When Money Returns

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[dropcap]T[/dropcap]he success or failure of Prime Minister Narendra Modi’s higher denomination currency note cancellation drive will be measured by how much of such notes finally fail to come back into the system. Juries are already out on this, variously calculating the figures already banked in the last 3 weeks. Some estimates indicate that Rs 12,00,000 crore worth notes have already been banked in, leaving a paltry Rs 2,00,000 crore to come in the next one month till 30 December. This is cited as a failure of the scheme. In the absence of India’s central bank, the Reserve Bank of India releasing any data on hominy currency notes of 500 and 1000 denominations were in circulation as on 8 November when the demonetisation decision was announced the last available data of 2015-16 is used in all the analyses.

In the absence of data from the RBI, one may use the estimates of India’s largest bank State Bank of India for a quick judgement on the much-debated scheme of the government. According to the SBI chief economist, the currency with the people at the time of demonetisation (8 November) was Rs 15,44,000 crore. This amount does not include the currency with banks, ATMs included, or money in currency chests with banks. According to the RBI, the definition reiterated by the SBI economist, the currency notes getting replaced are those that are in circulation (even if lying inside divan) and coins.

Out of the amount, Rs 8,44,000 crore are back with the banks. In other words, Rs 7,00,000 crore are yet to come into the system. But there is still time — about a month more till 30 December.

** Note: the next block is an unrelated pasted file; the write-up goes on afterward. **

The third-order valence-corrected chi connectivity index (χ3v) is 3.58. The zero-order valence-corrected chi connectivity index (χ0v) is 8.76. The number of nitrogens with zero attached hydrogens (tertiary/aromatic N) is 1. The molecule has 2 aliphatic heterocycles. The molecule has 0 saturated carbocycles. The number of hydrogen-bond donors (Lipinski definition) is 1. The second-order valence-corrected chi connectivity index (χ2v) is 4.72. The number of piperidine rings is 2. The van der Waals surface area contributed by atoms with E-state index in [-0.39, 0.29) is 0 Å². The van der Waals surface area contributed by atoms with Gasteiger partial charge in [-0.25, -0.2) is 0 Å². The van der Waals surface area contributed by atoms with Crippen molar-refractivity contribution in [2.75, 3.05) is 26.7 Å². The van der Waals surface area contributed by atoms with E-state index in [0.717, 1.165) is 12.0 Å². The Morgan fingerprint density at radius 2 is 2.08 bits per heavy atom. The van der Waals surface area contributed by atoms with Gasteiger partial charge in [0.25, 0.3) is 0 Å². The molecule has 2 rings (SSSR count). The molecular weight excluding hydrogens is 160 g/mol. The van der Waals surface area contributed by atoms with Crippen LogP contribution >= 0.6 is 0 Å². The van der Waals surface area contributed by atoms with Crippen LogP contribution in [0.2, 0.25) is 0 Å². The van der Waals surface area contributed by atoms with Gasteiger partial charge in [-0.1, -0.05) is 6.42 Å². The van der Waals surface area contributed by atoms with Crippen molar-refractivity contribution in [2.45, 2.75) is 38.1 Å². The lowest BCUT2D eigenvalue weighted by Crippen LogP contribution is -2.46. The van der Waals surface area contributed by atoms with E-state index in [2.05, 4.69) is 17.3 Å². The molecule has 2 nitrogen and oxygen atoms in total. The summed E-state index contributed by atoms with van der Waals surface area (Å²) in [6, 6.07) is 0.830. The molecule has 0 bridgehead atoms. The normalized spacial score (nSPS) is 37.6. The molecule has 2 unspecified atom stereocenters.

SBI estimates suggest that after the end of the exercise, the banking system will see an additional inflow of Rs 12,94,500 crore between 10 Nov and 30 December from deposits of high denomination notes. If the estimate proves correct, there is a possibility of an additional amount of Rs 4,50,000 crore coming into the system. This will leave Rs 2,50,000 crore unaccounted high denomination notes without any base. In effect, the RBI will write off the amount and it will come as an extraordinary dividend to the central لovernment.

demonetisation
People queue up outside banks and ATMs to get money in New Delhi on 13 November. [PTI photo by Vijay Verma]
Of the total Rs 12,94,500 crore high denomination notes deposited, one may assume that 25% will be black money walking back into the system. Since 50% of the same will come back as tax, the government will receive an estimated Rs 1,61,900 crore windfall tax (half of Rs 3,23,800 crore, which is 25% of Rs 12,94,500 crore worth of notes coming back). In addition, there will be another Rs 80,000 crore to be used by the government during its interest-free 4-year lock-in period.

If the estimates of SBI are reasonable, one may conclude that the demonetisation move will enrich the central government by Rs 3,11,000 crore plus Rs 80,000 crore. This will be enough for the Modi government to use during the 2 financial years before the next general election.

Even if one assumes that the entire currency stored will come back to the system, the windfall for the government will be at least Rs 2,80,000 crore plus Rs 80,000 crore.

If certain state governments — like the West Bengal government — don’t allow GST to be implemented, the loss will entirely be of the States. The Union government will have more than enough liquidity to address its vote banks while the States will just agitate and turn even more unpopular by the day.

Whatever be the arguments of select economists like Amartya Sen, Paul Krugman or Kaushik Basu, the political-economic act of the decision will help Prime Minister Modi to launch another spirited election campaign in 2019.